About

About the Blog:

World Listening Post showcases contemporary music from around the globe in the form of brief album reviews accompanied by video clips. It encompasses a wide range of musical styles and encourages listeners to go beyond their own comfort zones by crossing national and linguistic frontiers.

As of May 2017, the blog has posted reviews of albums from more than 50 countries. It has received 10,000 visits from people in more than 130 countries.

WLP was launched in New York on June 17, 2015.

 

About the Blogger:

photo-2I used to think travel and music were separate interests. In my twenties, I journeyed around the world twice without really connecting them. I listened to music in India and Sri Lanka, in Lebanon and Israel, in Madagascar and Mozambique. For a brief while, I sang American folk and country songs in a nightclub in Kyoto, Japan. But I didn’t have a musical worldview. By the time I reached my thirties I was going to concerts to hear the local music wherever I traveled and also discovered that attending familiar Broadway shows (West Side Story in Swedish, Jesus Christ Superstar in Russian, Joseph and the Amazing Technicolor Dreamcoat in Spanish) could give me a local theater experience essentially without a language barrier.

It all came together one night—I was in my forties by then—in Paris. I was in a poster shop, killing time before a nightclub show, when I realized I was walking in step with the captivating music from the store’s sound system. “Whose voice is that?” I asked a shop clerk, and she looked at me as if I was a tourist in Memphis who had never heard of Elvis. “That’s Francis Cabrel,” she said. At that moment, as I absorbed the sound of Cabrel’s classic, “Repondez-moi,” I became hooked on greatest French singer-songwriter of his generation. And the more I thought about it, I also realized that of all the great songs in the world, the vast majority are sung in languages other than English and most English-speakers are missing them.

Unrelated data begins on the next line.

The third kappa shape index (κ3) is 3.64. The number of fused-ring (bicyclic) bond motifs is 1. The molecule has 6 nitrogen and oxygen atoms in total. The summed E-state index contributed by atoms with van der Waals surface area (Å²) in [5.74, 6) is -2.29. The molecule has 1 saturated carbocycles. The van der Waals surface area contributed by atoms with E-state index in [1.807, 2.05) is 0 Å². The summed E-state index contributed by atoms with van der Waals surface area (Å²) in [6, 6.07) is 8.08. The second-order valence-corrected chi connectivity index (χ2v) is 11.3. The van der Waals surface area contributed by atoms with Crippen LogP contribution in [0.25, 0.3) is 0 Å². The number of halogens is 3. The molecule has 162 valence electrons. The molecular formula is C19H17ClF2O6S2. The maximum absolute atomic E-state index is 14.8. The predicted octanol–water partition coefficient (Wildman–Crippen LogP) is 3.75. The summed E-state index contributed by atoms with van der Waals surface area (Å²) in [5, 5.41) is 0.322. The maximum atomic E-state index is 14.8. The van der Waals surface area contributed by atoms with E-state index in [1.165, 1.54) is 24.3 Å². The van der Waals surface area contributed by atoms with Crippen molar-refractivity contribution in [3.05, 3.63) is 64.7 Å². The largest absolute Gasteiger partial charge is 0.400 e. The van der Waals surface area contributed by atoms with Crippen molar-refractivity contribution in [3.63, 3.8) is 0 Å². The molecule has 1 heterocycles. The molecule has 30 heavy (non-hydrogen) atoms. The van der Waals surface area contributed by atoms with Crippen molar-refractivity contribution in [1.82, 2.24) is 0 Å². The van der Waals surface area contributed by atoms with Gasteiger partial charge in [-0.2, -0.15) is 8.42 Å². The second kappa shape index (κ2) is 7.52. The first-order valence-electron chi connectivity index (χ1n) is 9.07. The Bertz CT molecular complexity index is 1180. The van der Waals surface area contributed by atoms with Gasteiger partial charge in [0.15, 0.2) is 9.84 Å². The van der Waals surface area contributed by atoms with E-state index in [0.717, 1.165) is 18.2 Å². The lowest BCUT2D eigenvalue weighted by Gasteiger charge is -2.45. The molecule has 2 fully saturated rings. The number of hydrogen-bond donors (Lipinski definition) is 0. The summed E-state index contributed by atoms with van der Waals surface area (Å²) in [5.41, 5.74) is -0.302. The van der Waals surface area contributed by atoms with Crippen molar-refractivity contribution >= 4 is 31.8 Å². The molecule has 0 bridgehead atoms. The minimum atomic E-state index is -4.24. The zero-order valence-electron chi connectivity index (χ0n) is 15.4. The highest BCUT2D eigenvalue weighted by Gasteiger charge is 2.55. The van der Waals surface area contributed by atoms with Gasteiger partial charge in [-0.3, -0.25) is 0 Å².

Ever since then, the idea of seeing the world and hearing its music have become inseparable for me. Whenever I visit a country, especially for the first time, I wait for my Francis Cabrel moment, when a song from a taxi radio, a street busker or background music in a store, tells me that I am now in sync with not only the time zone but also the music realm. I am also more systematic now in my search for a country’s music. Immersing myself in a musical culture before a trip and listening to the music after I get home can make a one-week journey last much longer. Sometimes the trip is permanent: I met my wife at a performance of fado music in Rio de Janeiro.

This is the background and organizing principle of my blog. There’s a world of music out there that I no longer cut myself off from. Much of it is beyond my linguistic skills. This doesn’t matter to me and, I suspect, it won’t matter to many others if they open themselves to the experience.

World Listening Post is an extension of my more than 40 years in journalism. The search for music worth sharing is similar to the quest for stories worth telling. I don’t pretend that this blog offers a comprehensive look at the world’s music—if such a thing is even possible. Rather, it reflects my own taste, as well as my determination to ignore all borders in looking for the ultimate playlist.